Oh, and in a similarly positive development, there are very few collectibles here, and they pretty much all pertain to the story and aren't hard to find, so you don't have to spend ages messing around finding all this stuff that doesn't matter. It helps the flow, it keeps you locked into Zau's plight. Good news, unless you enjoy artificially extending everything to 80 hours longer than necessary.

There are some niggling issues with the combat, as much as we've enjoyed it. It's all quite small-scale, enemy variety isn't quite there and it can get a bit messy given the small size of the arenas you square off in, but it works for the most part. And really, whilst Tales of Kenzera: ZAU doesn't reinvent the wheel in these ways, its real strength, and the one place where it does switch things up, is in how it puts its story, its world and its message front and centre. Very often the storyline - in even the best and most highly-regarded of platform games - can be little more than a couple of grunts from non-specified NPCs as you progress. Here, Salim digs deep into the emotion of the loss of his father to give us a magical tale, a genuinely uplifting piece of art that will absolutely resonate with anyone who has lost someone. And hey, that's all of us, we all have to live it, and it's a brave thing to do it in public this way.

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We aren't going to ruin the ins and outs of the short story that plays out between the titular Zau and the God of Death, well, beyond the fact that you need to bring him the souls of three monsters in order for him to bring your old man back to life. However, what's here is so steeped in incredibly vivid and expressive African culture, so full of fun little asides and conversations between characters, that it's kinda hard not to get into its groove once that groove has got you. The excellent soundtrack from Nainita Desai also helps in this regard, as too do all of the cast's fabulous performances. There are some lovely little moments here, the kind of stuff that really hits home and they deliver every line of it impeccably.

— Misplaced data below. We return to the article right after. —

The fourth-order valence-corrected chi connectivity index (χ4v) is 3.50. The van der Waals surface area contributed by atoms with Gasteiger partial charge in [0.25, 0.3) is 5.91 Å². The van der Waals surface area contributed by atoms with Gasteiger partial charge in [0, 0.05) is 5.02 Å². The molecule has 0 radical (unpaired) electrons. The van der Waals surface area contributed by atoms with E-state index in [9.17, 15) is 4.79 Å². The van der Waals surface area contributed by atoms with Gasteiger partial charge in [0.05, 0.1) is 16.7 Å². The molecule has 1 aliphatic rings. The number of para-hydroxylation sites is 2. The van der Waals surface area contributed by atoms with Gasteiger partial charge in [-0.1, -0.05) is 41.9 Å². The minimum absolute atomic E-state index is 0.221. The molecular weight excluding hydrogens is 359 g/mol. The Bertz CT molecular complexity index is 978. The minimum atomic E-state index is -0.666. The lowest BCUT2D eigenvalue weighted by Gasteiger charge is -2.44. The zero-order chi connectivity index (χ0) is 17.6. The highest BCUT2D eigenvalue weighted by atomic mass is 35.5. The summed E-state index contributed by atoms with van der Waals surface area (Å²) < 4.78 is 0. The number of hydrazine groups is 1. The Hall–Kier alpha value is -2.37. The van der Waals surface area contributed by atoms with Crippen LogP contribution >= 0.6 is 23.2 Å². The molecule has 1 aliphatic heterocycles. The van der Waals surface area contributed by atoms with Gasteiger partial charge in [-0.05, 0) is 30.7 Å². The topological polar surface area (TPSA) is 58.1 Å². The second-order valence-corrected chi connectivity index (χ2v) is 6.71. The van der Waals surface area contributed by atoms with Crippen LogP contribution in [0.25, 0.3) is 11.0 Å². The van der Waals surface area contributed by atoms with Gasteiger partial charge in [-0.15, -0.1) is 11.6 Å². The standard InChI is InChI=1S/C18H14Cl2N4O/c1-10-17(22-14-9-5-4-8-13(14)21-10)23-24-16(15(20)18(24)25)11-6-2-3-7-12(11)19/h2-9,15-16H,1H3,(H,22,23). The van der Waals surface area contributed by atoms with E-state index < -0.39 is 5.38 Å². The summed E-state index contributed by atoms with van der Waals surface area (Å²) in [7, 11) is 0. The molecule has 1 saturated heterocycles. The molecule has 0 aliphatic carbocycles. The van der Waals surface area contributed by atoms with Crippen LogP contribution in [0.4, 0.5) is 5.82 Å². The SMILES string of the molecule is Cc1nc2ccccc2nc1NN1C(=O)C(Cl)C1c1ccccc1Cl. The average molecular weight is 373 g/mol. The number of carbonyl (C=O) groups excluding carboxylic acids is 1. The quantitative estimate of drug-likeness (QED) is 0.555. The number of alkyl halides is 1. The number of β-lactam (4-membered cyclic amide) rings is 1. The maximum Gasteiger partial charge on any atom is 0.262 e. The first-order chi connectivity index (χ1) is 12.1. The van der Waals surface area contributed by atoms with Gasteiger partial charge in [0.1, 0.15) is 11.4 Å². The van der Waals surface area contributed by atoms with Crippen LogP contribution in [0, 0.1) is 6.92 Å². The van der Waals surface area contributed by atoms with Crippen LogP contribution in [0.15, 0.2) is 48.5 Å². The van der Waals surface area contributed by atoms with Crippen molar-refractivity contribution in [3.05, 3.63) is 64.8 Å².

In terms of performance, we had no notable issues on Series X as you'd expect really and, at the end of the day, what you've got here is a heartfelt and very real exploration of grief wrapped up in stories and lessons from an utterly absorbing culture. Yes it's not gonna set the world on fire mechanically, but it plays a decent game (and this writer came away thinking about his own very troubled relationship with his dad, and a whole lot of other things besides, that gave me a genuine real-world mental boost afterwards, so hey, that's worth the low price of entry all day long in my book).


Tales of Kenzera: ZAU is a solid debut for Surgent Studios and a genuinely heartfelt and moving piece of art to boot. We love its focus on narrative aspects, and the obvious time and effort that's been put into its characters and dialogue. For anyone who's had to go through the pain of losing a family member there's a genuinely emotional and uplifting adventure to undertake here, regardless of some slight clunkiness along the way.